Another starlet was also considered for the role of Dorothy, none other than Judy Garland's rival form Universal Deanna Durbin. In fact, Deanna Durbin had been signed to MGM in 1935, but the studio unwisely let her contract option expire, giving Universal the chance to sign the starlet. While in 1938 Judy Garland was not yet a major star, Universal had already given Miss Durbin a good deal of film experience and she even had a loyal following. It is hard to say why Deanna Durbin would not be cast as Dorothy. Perhaps MGM believed Universal would not loan one of their top stars (and who could blame them if they wouldn't), or perhaps MGM felt Judy Garland's more jazz oriented singing style was more suited to the film than Deanna Durbin's operatic style. Whatever the reason, Judy would play Dorothy and ultimately outshine Deanna Durbin in terms of star power.
It is well known that Buddy Ebsen was set to play the Tin Man until he had a reaction to the aluminium powder used in his make up. What is not so well known is that Buddy Ebsen was not originally slated to play the Tin Man. In the beginning Ray Bolger was cast as the Tin Man and Buddy Ebsen as the Scarecrow. Mr. Bolger was rather unhappy in his part as the Tin Man. His childhood idol, song and dance man Fred Stone, had played the Scarecrow on stage in 1902. Mr.Bolger then wanted to play the Scarecrow. Buddy Ebsen had no objections, so Mr. Bolger convinced Mervyn Leroy to switch them in their roles. Unfortunately, after ten days of shooting Mr. Ebsen had a reaction to the aluminium powder in the Tin Man make up, resulting in a lengthy stay in hospital. Jack Haley was then cast as the Tin Man. Personally, given all three men were legendary song and dance men, I think all three were capable of playing either role. Indeed, I think Ray Bolger would have been a fine Tin Man, although given his love of the Scarecrow, I can see how he would be better in that role!
W. C. Fields, under contract to MGM, was the studio's original choice for the Great and Powerful Oz. It is not exactly clear why Mr. Fields did not take the role. One rumour has it that Mr. Fields, then one of the most popular comic actors of the time, thought the role was too small. Another rumour is that he simply asked for too much money. Both rumours could be true. Regardless, the part would go to Frank Morgan instead. Given that W. C. Fields and Frank Morgan were both adept at playing bumblers and con men (and the Wizard of Oz was both), I think Mr. Fields would have been a good Wizard, much as Mr. Morgan was.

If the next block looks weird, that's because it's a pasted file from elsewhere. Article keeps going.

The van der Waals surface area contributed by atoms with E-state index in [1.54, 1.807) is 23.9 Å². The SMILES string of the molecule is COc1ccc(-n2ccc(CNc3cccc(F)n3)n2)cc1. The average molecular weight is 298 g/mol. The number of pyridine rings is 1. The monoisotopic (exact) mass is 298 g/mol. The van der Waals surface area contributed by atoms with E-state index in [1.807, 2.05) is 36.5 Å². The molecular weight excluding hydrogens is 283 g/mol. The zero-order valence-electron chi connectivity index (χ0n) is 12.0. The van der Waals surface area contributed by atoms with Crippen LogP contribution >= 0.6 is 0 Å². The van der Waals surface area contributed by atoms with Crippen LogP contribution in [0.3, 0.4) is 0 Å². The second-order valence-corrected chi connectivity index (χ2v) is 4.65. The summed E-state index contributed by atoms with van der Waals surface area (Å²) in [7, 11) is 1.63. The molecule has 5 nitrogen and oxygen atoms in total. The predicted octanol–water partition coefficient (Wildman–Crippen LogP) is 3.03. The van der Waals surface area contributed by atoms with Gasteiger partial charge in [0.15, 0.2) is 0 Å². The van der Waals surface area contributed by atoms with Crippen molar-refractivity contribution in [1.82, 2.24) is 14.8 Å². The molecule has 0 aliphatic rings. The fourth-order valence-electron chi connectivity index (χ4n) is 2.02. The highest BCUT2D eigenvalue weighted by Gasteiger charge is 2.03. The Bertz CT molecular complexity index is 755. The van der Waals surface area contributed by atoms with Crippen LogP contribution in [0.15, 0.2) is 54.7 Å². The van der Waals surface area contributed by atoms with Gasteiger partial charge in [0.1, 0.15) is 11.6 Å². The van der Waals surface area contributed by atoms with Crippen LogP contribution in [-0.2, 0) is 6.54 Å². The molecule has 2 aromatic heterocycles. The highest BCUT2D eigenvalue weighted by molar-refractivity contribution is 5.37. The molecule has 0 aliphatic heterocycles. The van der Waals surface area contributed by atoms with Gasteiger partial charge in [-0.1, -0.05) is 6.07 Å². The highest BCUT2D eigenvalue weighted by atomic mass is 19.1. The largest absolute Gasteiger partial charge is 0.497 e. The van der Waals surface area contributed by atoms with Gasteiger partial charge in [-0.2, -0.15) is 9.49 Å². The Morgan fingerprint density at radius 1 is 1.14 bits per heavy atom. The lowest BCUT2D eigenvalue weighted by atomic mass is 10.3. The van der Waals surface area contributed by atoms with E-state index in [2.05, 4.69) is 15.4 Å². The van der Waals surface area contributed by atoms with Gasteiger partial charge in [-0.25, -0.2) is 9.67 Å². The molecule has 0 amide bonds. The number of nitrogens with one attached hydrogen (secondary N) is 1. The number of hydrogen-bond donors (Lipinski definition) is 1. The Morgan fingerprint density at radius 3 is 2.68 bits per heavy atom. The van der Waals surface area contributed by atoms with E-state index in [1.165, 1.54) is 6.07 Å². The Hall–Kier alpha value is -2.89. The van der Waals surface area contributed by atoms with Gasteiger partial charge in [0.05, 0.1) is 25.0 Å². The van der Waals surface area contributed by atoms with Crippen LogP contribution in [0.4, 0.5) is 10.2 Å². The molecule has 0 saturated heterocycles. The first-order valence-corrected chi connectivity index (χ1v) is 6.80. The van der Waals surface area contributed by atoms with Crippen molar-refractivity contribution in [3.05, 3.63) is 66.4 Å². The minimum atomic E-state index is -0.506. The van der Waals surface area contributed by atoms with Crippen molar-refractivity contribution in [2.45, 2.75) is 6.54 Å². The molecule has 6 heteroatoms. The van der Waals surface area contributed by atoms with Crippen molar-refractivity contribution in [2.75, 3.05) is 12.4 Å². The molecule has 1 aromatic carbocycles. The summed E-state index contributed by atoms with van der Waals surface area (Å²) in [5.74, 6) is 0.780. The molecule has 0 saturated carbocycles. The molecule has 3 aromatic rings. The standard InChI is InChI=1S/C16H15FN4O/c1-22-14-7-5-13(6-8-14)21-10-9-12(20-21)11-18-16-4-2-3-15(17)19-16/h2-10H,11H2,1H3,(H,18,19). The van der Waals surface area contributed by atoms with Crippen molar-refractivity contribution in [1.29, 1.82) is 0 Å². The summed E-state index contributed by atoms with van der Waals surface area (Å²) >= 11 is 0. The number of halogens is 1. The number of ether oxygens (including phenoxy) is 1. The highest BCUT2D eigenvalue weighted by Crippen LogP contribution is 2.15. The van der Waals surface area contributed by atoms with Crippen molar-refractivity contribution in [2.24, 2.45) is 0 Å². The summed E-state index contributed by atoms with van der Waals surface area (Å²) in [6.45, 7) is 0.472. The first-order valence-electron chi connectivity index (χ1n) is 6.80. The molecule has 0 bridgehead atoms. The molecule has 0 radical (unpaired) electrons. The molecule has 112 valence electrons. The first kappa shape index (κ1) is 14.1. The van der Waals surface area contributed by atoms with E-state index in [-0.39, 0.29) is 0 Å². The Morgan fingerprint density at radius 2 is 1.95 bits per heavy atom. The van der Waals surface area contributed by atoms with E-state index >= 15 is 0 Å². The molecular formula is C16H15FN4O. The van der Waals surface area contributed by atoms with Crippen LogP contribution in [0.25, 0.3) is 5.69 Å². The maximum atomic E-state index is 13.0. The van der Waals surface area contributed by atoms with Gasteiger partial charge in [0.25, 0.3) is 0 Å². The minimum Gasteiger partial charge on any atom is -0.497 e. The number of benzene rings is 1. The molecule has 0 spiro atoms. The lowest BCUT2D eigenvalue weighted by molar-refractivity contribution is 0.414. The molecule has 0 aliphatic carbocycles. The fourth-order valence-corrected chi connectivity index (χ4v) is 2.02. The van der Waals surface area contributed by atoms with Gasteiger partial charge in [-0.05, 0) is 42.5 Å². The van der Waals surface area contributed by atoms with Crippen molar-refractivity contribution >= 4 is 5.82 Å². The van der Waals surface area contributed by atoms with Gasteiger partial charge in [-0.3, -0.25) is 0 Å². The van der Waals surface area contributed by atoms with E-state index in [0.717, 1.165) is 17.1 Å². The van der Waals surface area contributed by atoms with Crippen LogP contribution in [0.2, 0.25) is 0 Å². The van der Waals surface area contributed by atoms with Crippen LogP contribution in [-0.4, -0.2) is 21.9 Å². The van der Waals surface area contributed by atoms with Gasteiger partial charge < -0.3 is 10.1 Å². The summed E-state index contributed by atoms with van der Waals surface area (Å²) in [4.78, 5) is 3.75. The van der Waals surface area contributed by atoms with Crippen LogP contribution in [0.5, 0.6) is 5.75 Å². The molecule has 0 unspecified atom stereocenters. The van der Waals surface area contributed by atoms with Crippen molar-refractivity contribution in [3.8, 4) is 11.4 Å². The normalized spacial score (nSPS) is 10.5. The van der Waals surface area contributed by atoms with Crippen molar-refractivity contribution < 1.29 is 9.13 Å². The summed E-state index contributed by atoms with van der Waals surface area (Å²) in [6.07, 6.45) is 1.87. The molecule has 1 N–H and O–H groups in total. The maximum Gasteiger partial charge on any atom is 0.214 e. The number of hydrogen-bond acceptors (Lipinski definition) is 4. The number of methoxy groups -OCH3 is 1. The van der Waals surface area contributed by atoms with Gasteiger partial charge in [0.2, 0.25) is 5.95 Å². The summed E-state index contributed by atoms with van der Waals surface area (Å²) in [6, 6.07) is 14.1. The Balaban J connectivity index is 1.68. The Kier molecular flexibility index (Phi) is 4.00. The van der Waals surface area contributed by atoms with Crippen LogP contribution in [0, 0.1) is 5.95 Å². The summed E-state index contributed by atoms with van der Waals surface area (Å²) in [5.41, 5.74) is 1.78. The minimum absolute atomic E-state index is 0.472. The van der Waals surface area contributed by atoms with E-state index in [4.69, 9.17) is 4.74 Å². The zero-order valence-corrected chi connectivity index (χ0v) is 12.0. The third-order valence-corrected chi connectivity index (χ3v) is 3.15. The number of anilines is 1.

Much of the reason MGM decided to make The Wizard of Oz was the phenomenal success of Walt Disney's Snow White and the Seven Dwarves (1937), at that time the highest grossing motion picture of all time. For that reason, as hard as it is to believe now, MGM originally wanted the Wicked Witch of the West to be glamourous and beautiful much as the Wicked Queen in Snow White and the Seven Dwarves. MGM initially considered Edna May Oliver, but ultimately the part went to the decidedly glamourous Gale Sondergaard. MGM would have a change of heart, however, so that the Wicked Witch of the West would become the archetypal, old hag. This did not make Gale Sondergaard at all happy, so she was replaced as the Wicked Witch of the West by Margaret Hamilton. Ironically, Margaret Hamilton was nothing like her most famous role. A one time a school teacher, she genuinely loved children and devoted her life to them, even after becoming famous as an actress. Today it is hard to picture the Wicked Witch of the West as glamourous, and quite honestly I think MGM was right to change their minds. While I think Gale Sondergaard was a great actress, I think most of us who have read The Wonderful Wizard of Oz see the Wicked Witch as the archetypal witch, warts and all. While it was nothing like the warm hearted Margaret Hamilton in real life, she was fantastic in the role.
Glinda the Good Witch of the North, could also have had a different actress in the role. Some sources report that the legendary Fanny Brice was considered for the role. In the end the role would go to another comedienne, Billie Burke. I think Fanny Brice would have made a good Glinda the Good Witch, even if we today can only picture Billie Burke in the role.
Ultimately, I think MGM made very good choices with regards to The Wizard of Oz. Buddy Ebsen would have made a good Scarecrow. W. C. Fields would have made a good Wizard. Deanna Durbin would have made a good Dorothy. That having been said, to me Shirley Temple as Dorothy is the stuff from which nightmares are made, and I cannot see Gale Sondergaard as the Wicked Witch!
There are those who hold to the auteur theory, maintaining that it is ultimately the director who determines the quality of a picture. There are others who maintain that filmmaking is a collaborative effort. I think there is something to both of these theories, but I also think the casting of classic films over the years often demonstrates another factor in making movies. Quite simply, a lot of what makes a good film is sheer luck or circumstances. What if George Raft had successfully convinced Jack Warner he should be Rick Blaine? What if Paulette Goddard had been chosen as Scarlett O'Hara instead of Vivien Leigh? What if MGM had gotten their way and Shirley Temple was cast as Dorothy? Would Casablanca, Gone with the Wind, and The Wizard of Oz be considered classics today? I think Gone with the Wind could have worked with Paulette Goddard as its lead, but I rather suspect Casablanca and particularly The Wizard of Oz might not be remembered so fondly. It seems to me much of what makes a good film is good casting, and often casting is a pure roll of the dice.
Book Review--The Art of Selling Movies
6 hours ago